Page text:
More than a dozen activists were arrested Thursday in San Jose after blocking a street to protest Santa Clara County’s decision to close its Department of Family and Children’s Services on North King Road and move the family resource center to its campus on West Julian Street — more than three miles away.
The social workers who run the programs at San Jose Family Resource Center (SJFRC) on the city’s east side, staged the act of civil disobedience by blocking North King Road and refusing to disperse as ordered by San Jose Police. Protesters coordinated with the police department to safely exercise their First Amendment rights, allowing the workers to make their statement — without placing lives in danger. Those arrested were given citations and released within minutes.
Veronica De Leon, 46, a social worker supervisor at the center, was among those put in handcuffs.
“Moving the center would be the end of it,” said De Leon, who has worked at the center for the last 15 years. “We’ve been here for 25 years, and the purpose of a family resource center is to be in the community where the services are needed.”
De Leon said 100 social workers and support staff at the center provide services to thousands of residents across the city. But many of their clients are non-English speakers from immigrant families who live in East San Jose.
“We’ve spent years building trust and supportive relationships with the east side community,” De Leon said, “Instead of providing additional resources for the growing needs, the county is dismantling services.”
The county’s Department of Family and Children’s Services did not respond to a request for comment from San José Spotlight. A notice on the department’s website says “The SJFRC will no longer be providing services at the 591 N. King Rd. location after Thursday, October 24, 2019. Effective Monday, October 28, 2019, the SJFRC will be located at 353 W. Julian Street.”
The reasons behind the closure are unclear.
“The county wants to close this amazing center down,” said Riko Mendez, chief elected officer of SEIU Local 521, the union that represents more than 10,000 county workers including social workers at the center. “The administration says this is just a move and all the services will remain the same and that everyone will continue to go to the new location.”
Mendez, who was also among those arrested Thursday, said county officials told the union the move will be good for social workers and their clients.
But De Leon said clients at the resource center come from diverse backgrounds, not just Hispanic and Latinx families — but also Asian-Pacific Islanders and African immigrants — and have been coming to the center for years to get help from social workers in their native languages, from Hindi and Tagalog to Cantonese and Spanish.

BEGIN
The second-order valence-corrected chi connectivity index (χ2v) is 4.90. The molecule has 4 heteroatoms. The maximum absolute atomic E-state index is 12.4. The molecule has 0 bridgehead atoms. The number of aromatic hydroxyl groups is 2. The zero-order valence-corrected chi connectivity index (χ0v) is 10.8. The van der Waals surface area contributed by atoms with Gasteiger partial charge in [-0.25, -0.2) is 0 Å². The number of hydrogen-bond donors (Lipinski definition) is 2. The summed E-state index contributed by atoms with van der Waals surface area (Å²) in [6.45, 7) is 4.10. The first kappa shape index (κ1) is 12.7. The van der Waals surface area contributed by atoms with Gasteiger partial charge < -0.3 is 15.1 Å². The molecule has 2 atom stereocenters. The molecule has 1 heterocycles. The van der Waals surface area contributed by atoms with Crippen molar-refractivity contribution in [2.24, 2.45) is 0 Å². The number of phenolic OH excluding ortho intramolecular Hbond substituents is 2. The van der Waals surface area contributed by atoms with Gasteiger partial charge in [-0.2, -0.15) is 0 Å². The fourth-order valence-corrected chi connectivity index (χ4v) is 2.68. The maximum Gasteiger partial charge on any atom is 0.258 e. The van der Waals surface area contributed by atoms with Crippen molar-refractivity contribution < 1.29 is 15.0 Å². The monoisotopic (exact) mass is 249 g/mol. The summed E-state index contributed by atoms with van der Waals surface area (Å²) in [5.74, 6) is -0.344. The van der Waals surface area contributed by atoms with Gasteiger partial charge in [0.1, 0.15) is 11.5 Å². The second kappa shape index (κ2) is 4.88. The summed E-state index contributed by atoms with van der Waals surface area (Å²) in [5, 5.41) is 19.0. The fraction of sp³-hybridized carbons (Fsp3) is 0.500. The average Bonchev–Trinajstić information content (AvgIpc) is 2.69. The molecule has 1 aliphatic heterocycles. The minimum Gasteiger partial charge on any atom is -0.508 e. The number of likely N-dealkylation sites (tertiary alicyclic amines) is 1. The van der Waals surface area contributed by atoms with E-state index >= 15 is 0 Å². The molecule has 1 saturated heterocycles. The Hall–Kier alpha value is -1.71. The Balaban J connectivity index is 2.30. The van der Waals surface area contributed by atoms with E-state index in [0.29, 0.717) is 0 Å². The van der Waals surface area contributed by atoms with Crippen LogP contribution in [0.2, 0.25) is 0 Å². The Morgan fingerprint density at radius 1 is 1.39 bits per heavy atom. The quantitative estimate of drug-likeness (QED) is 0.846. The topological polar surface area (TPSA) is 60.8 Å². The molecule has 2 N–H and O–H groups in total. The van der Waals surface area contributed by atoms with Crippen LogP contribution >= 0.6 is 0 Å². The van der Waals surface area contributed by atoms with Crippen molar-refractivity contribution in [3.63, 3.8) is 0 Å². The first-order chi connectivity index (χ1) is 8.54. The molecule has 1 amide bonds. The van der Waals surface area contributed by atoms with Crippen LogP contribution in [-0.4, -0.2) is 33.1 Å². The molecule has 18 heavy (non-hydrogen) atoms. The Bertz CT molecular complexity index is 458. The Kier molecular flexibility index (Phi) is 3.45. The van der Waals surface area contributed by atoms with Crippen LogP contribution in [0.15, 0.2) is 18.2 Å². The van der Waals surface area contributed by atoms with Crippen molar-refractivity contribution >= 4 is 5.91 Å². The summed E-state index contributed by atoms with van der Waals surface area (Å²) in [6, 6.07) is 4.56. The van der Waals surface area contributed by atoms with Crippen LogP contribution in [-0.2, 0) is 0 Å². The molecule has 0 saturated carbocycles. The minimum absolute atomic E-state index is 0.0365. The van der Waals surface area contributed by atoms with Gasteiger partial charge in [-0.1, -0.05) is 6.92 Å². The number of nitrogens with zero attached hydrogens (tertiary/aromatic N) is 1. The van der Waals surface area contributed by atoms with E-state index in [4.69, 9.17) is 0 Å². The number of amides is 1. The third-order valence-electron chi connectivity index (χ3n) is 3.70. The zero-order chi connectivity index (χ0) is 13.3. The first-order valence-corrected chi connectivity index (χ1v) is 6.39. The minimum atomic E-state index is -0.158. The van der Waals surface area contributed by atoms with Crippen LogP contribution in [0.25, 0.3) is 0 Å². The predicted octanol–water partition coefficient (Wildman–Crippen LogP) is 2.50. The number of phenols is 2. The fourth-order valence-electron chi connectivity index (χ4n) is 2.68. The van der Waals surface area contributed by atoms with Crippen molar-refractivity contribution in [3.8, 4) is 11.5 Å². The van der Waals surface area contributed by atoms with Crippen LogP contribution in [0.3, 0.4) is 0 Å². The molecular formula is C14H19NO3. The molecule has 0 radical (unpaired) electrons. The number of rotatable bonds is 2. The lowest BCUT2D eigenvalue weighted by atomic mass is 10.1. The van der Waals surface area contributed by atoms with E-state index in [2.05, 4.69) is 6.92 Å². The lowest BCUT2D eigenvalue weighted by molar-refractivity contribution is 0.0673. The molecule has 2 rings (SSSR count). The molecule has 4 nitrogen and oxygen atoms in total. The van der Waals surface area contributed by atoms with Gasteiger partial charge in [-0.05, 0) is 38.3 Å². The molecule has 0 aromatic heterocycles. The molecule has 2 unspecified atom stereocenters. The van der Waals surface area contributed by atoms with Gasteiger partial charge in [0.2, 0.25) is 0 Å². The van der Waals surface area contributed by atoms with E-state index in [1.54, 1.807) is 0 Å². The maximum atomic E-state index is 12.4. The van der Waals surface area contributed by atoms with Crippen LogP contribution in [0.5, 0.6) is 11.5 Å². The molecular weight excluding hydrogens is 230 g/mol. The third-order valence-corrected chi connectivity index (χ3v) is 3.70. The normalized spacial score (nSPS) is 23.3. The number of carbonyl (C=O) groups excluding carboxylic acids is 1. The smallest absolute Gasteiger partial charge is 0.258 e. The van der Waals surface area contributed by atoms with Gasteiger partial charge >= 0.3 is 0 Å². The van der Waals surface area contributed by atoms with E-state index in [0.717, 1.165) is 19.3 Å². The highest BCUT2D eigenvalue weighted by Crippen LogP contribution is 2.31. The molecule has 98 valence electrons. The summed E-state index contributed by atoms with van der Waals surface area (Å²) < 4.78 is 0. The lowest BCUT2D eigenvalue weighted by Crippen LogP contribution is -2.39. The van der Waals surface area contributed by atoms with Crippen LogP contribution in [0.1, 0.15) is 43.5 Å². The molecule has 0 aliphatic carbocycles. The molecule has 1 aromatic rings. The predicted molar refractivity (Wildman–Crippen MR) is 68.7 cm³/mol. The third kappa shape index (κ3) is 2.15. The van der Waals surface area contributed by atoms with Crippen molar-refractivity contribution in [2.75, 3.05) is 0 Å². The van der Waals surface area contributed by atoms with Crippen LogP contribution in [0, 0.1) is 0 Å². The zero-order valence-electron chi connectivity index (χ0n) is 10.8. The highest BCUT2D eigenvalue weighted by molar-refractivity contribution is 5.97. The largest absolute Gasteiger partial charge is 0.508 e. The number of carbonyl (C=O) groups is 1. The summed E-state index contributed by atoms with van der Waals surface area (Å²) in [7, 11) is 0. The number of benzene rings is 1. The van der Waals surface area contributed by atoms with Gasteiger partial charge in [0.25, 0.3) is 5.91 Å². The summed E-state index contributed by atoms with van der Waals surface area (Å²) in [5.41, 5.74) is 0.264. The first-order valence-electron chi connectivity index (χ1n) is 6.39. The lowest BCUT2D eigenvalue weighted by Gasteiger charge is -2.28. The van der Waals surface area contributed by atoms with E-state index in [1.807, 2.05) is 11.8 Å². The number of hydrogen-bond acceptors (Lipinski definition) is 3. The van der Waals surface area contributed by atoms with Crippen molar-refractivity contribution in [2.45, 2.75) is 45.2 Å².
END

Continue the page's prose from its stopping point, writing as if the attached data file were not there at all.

“By leaving, we are setting up these families to fail,” De Leon said. “This is where we should be, and this is where our community needs us.”
Nearly 40 people marched down North King Road toward Las Plumas, chanting and carrying banners saying “Save The Family Resource Center” in English and “Don’t Close The Center” in Spanish. They marched around the four sides of the intersection while a smaller group sat down in the middle of the street. The union says 14 of its members were arrested.
The protest came as Mendez’s union prepares for its more than 11,000 members to strike after negotiations for a new contract with the county administration stalled. Mendez’s members are asking for raises, in addition to resources for child care and health care. South Bay labor leaders sanctioned the strike last week and members voted last month by overwhelming majority to strike.
“That’s what they think of all of us, this entire 12,000 person chapter, potentially going on strike,” Mendez said. “They think that all we care about is money, that we only care about our benefits. But I’ve talked with thousands of our members and each of them genuinely cares about and believes in the services that we provide to vulnerable populations in Santa Clara County.”
Ben Field, executive officer of the South Bay Labor Council, said members from more than 100 other unions represented by the council stand with the social workers in East San Jose.
“Your brothers and sisters are backing your courageous stance to strike,” Field told the demonstrators after the protest. “I saw that courage today. Courage in the face of the heat from the sky and the heat in the street — your brothers and sisters in the (police officers association). Seeing Riko take an arrest was an inspiration.”
Contact Adam F. Hutton at email@example.com or follow @adamfhutton on Twitter.